Set This House in Order: A Romance of Souls Hardcover – Feb 4 2003
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Ruff tells a surprisingly dense story that boils down to a journey of self-discovery. Andy Gage, created two years ago, is the public face of a multiple personality. There are hundreds of souls in his head, governed by his father as Andy lives in a house on a lakeshore. In the world outside, Andy works on ambitious, but unlikely, virtual reality projects. There, new programmer Penny Driver turns out to be a multiple personality, too, and the boss wants Andy to help her. Several of Penny's other souls ask for help, which Andy finally, reluctantly, agrees to give, thereby setting himself on a path that threatens the stability of his house. It seems Andy isn't as cured as he thought he was. There are still secrets in his hometown and in his mind, secrets that could destroy him. Because of the high quality of characterization in it and the unusual route the many souls of Andy Gage must take on his journey of self-discovery, this is an engaging piece of work. Regina Schroeder
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“...his matter-of-fact depiction of the relationships between different personalities is remarkable for its imaginative details.” (Publishers Weekly (starred review))
“Set This House in Order brings extraordinary warmth to the chilliest of childhoods.” (O magazine)
Top Customer Reviews
That soul is Andrew Gage - who, in the chronology of Ruff's novel, was "born" just two years ago. Andrew was created by the former dominant soul, Aaron, to take over that role because he (Aaron) was exhausted from dealing with all the other souls in the body and from building the "house" that they all (but one) now reside in. It would take more space than is available in this review to explain about the "house", but Ruff explains this rather interesting concept extremely well.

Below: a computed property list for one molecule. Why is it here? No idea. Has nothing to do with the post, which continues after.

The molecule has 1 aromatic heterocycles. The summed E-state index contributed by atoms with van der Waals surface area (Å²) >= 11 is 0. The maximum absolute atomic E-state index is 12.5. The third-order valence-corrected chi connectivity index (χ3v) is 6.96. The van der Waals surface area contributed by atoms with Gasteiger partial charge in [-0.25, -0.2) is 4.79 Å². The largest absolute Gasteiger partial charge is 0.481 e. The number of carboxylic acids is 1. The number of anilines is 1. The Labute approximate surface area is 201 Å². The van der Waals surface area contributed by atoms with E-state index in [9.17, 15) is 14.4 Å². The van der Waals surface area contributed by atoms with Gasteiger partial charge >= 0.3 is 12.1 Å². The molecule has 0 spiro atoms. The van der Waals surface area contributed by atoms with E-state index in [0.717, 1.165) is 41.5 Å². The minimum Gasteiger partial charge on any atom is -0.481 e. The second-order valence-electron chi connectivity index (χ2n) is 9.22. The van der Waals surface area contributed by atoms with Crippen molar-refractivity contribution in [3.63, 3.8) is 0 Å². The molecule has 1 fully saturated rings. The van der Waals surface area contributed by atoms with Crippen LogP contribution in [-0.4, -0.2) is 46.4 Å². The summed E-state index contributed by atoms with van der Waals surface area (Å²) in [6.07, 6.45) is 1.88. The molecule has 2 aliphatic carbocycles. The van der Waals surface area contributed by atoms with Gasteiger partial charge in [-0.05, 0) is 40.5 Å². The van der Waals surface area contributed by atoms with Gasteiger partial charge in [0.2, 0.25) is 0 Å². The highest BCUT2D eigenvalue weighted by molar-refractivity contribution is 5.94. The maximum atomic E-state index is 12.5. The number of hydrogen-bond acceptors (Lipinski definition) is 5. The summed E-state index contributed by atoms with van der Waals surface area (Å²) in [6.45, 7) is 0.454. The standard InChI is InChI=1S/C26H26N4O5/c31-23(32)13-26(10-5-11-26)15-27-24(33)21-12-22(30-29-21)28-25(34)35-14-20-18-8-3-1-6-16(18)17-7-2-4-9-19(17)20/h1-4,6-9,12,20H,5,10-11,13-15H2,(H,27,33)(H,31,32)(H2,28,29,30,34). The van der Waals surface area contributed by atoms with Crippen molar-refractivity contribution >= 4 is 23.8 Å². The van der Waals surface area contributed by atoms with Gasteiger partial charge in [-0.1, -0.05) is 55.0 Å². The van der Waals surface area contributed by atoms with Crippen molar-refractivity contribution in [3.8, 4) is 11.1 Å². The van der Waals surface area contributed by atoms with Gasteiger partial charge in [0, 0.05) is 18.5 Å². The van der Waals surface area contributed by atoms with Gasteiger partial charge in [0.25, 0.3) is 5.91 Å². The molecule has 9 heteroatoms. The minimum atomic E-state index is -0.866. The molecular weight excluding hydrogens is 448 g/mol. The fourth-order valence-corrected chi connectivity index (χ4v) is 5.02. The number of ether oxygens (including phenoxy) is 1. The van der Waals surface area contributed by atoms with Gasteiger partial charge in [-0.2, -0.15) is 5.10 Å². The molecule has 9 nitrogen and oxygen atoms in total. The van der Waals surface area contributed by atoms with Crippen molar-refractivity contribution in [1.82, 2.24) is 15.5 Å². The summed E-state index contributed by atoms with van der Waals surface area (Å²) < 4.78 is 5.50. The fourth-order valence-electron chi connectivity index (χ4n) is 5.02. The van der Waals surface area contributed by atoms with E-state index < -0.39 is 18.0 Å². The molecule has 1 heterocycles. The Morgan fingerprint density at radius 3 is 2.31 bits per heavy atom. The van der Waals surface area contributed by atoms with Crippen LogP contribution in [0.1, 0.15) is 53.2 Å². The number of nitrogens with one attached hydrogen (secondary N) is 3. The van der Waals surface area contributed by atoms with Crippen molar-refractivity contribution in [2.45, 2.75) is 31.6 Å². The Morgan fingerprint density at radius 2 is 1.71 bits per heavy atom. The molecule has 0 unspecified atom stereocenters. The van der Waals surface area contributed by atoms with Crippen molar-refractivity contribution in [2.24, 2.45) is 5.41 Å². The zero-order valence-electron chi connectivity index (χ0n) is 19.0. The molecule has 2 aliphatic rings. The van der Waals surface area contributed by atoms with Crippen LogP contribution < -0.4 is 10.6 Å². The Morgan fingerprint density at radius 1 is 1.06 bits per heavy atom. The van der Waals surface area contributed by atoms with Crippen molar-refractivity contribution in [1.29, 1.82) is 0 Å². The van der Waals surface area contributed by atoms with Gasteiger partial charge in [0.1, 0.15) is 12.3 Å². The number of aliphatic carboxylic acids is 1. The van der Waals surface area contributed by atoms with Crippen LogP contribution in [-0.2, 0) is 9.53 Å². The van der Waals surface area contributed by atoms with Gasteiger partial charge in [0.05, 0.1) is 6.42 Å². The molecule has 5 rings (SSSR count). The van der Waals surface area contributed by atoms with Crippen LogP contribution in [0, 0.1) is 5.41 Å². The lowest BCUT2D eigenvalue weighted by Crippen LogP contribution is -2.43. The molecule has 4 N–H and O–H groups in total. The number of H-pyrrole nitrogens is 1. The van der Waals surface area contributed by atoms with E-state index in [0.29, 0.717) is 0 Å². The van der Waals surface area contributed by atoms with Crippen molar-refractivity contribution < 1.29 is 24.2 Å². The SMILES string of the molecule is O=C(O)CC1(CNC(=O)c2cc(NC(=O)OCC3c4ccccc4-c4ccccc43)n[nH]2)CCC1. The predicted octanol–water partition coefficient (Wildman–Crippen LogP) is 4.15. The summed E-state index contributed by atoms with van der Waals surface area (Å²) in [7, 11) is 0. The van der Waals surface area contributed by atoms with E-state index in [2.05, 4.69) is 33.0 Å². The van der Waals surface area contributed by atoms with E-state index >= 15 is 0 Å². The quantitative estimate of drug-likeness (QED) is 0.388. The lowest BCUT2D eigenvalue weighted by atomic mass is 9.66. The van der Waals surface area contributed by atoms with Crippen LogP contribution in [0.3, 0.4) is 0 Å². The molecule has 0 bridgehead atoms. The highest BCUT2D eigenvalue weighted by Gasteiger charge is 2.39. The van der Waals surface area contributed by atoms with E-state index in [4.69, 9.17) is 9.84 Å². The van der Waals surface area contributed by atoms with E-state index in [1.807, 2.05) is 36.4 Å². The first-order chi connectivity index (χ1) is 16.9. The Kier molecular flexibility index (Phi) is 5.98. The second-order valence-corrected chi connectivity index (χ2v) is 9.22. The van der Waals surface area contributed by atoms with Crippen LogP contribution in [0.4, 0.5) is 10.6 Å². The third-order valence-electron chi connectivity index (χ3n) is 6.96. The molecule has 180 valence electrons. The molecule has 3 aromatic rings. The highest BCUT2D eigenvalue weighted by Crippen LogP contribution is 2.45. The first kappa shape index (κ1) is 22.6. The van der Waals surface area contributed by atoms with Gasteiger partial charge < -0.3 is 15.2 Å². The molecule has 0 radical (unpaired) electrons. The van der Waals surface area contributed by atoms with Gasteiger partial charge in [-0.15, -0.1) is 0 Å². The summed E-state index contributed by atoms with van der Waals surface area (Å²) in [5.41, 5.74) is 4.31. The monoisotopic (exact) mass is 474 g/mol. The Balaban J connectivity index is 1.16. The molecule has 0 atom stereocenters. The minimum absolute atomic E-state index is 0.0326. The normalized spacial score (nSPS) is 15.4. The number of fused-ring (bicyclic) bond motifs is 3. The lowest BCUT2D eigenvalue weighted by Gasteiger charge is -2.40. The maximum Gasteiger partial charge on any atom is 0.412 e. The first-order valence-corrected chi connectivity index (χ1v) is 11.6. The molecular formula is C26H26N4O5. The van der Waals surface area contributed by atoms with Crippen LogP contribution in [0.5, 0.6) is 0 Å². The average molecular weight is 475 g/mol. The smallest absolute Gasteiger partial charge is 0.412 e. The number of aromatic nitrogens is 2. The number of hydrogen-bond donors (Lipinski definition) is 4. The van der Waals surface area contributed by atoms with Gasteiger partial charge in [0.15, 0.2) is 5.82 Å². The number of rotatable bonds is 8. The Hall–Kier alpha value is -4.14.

The story deals with Andrew's getting his "house" in order, so to speak; his interaction with a fellow, "immature" victim of MPD, Penny Driver; and his discovery of several things in his body's past that could potentially cause Andrew to lose his place as the dominant personality.
I was extremely impressed with Ruff's ability to establish each soul with its own distinct personality. He must have done quite a lot of research on the subject to be able to do this. And to do it with two people (Andrew & Penny) is nothing short of amazing.
Penny and her souls are somewhat weaker characters than Andrew and his, but considering Penny's state when Andrew first encounters her that's hardly surprising. Julie Sivik, the woman who brings Andrew and Penny together, seems to me to be a bit of a caricature - she definitely has her own psychological hangups (as does everyone in this book, to one degree or another) - but she is definitely essential to the story, as you'll see.Read more ›